Life on the margins in the West Bank

BETHLEHEM — On Thursday, the fifth day of our journey, we heard from three separate communities in the occupied West Bank about their engagement with the land. In the morning, we visited Deheisha, a Palestinian refugee camp to the south of Bethlehem. Then, after lunch, we travelled to the nearby Jewish settlement of Alon Shvut, where we spoke with a professor of the Har Etzion Yeshiva. And finally, in the evening, we went to the unrecognized Bedouin village of Susya.

We woke up in the Palestinian homes where we spent the night and then regrouped and traveled to Deheisha. Omar Hmidat, the son of the local imam, came to greet us and be our tour guide. Hmidat, 26, is majoring in media studies at Al-Quds University as part of the Bard College honors program. His thesis is on “the visual narratives of Palestinian political expression” – something that was evident from his in-depth knowledge of the murals that dotted the encampment.

The camp itself was created in the aftermath of the Arab-Israeli War when, in 1949, refugees from Hebron and 45 villages west of Jerusalem sought temporary asylum. According to official statistics from 2015/16, there are as many as 15,000 people living on an area of one square kilometer. Over the years, however, the population has expanded rapidly and as many as 22,000 people now live immediately outside the camp, Hmidat said.

Though the camp is largely comprised of permanent structures, the UNRWA is still operative in the area.

While the community is less reliant on the UNWRA for aid than it once was, Hmidat explained to us that its presence is also symbolic. It is, he said, “proof of the right of return” for Palestinians.

The meaning of “right to return,” he continued, has evolved from the refugees’ right to resettlement in their former homes to a broader understanding of access and basic civil liberties. Deheisha is located between Zone A, governed by the Palestinian authority, and Zone B, which is under joint Israeli-Palestinian security control.

After touring the refugee camp with Hmidat, we went to his home where we met his father, Sheikh Ibrahim Hmidat. He took time to explain to us that life was hard and dispiriting for the residents of Daheisha, but that Islam has helped to sustain the community, giving it hope for the future.

After lunch, we met with Rabbi Yair Kahn at Har Ezion Yeshiva, in the settlement of Alon Shvut. A student of two luminaries of the Modern Orthodox movement, Joseph Soloveitchik and Aaron Lichtenstein, Kahn serves as the editor of the yeshiva’s virtual Bet Midrash Talmud series.

The rabbi opened the conversation by saying, “To be Jewish is to be part of a nation.”

Through references to the books of Esther and Ruth, it quickly became apparent that Kahn derived his authority from religious texts, and not international agreements and treaties. Where the people of Deheisha spoke in terms of checkpoints, economic self-determination, and water rights, Kahn repeated time and again about “providence” and “the hand of God” in guiding Jewish settlement of the West Bank.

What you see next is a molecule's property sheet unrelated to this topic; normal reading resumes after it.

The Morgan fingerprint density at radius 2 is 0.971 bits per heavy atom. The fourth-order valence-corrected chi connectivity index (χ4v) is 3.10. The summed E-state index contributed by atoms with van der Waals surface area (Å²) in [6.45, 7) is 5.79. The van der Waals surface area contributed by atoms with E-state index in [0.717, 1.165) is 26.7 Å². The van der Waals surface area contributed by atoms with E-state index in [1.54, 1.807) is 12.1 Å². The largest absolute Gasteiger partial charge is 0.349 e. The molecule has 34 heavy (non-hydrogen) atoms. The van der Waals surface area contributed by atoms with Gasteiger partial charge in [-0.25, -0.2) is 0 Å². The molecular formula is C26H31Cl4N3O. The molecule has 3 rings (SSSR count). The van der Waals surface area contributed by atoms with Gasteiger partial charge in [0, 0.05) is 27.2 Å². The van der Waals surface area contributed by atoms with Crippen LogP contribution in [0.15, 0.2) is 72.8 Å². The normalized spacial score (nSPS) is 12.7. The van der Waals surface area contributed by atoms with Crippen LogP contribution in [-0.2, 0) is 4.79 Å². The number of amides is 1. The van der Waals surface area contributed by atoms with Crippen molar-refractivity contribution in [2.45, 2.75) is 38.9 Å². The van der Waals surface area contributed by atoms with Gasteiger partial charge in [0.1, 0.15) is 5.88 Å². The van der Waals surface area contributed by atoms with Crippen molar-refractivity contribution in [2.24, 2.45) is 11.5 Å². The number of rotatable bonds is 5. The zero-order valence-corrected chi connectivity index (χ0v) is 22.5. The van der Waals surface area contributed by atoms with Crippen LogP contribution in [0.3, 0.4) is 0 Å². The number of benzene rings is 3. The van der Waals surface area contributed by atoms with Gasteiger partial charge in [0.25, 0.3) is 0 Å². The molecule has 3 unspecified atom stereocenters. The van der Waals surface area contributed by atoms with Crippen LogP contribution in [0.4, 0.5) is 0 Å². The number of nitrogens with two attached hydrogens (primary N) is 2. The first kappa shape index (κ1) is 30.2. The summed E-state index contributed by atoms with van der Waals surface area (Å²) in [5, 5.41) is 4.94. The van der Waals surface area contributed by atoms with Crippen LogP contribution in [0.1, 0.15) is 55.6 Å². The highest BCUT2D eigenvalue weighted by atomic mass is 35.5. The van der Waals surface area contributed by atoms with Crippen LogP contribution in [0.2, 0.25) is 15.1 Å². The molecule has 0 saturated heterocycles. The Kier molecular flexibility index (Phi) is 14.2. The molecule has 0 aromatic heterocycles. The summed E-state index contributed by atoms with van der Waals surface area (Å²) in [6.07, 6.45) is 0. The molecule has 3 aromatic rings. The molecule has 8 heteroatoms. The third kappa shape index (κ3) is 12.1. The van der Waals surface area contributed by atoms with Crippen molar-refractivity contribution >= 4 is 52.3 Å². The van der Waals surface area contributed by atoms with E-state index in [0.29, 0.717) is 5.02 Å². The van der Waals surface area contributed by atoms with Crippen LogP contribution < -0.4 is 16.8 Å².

Alon Shvut is a settlement in Zone C, administered by the Israeli military, but is considered part of what would be the future state of Palestine. As such, most of the international community considers its existence illegal under international law, a claim disputed by Israeli government officials who cite the existence of a Jewish community there before 1948.

Although the rabbi was reluctant to speak personally to issues of politics or theology, he stressed the importance of tolerance and, to some extent, pluralism, at the yeshiva.

“What we are taught here is complexity – that there are different opinions,” he said, “and that you must respect them even if you disagree with them.”

After leaving the yeshiva, we were joined by a rabbi of the more progressive Reform movement of Judaism, Rabbi Arik Ascherman.

Ascherman, the former president of an organization called Rabbis for Human Rights, now heads an organization called Torah of Justice. He led us to a Bedouin encampment at a West Bank community called Susya.

The Bedouins at Susya were uprooted from their community in 1986 when an ancient synagogue was discovered on their land and expropriated by Israel. Since then, a legal battle has ensued over rights of ownership and settlement. Before the election of Donald Trump in the United States, Ascherman explained, the Israeli authorities had made accommodations and allowed the Bedouins to build on their farms, but over the past year these talks have fallen apart. We had to chance to meet some of the families affected by the dispute, and they informed us, with Ascherman translating, that the Israeli army had dismantled their makeshift homes seven times in recent years. This encounter demonstrated the determination of displaced families to stay on their land, but also the precarious existence of Palestinians living in Zone C, where Israeli civil and security control is an everyday reality marked by checkpoints, outposts and growing settlements.

Speaking to the sectarian nature of the conflict and why he does this work, Ascherman reminded us of the need to exercise individual acts of kindness to chip away at harmful stereotypes between different peoples.

“I will do it again and again,” explained Ascherman, recounting an occasion when he was beat and arrested by the Israeli Defense Forces, “for a young boy to say, ‘A tall Jewish man in a kippah came to my rescue and told me not to be afraid,’ because if there’s any hope for any of us, it is that [Palestine’s] children are mine, too.”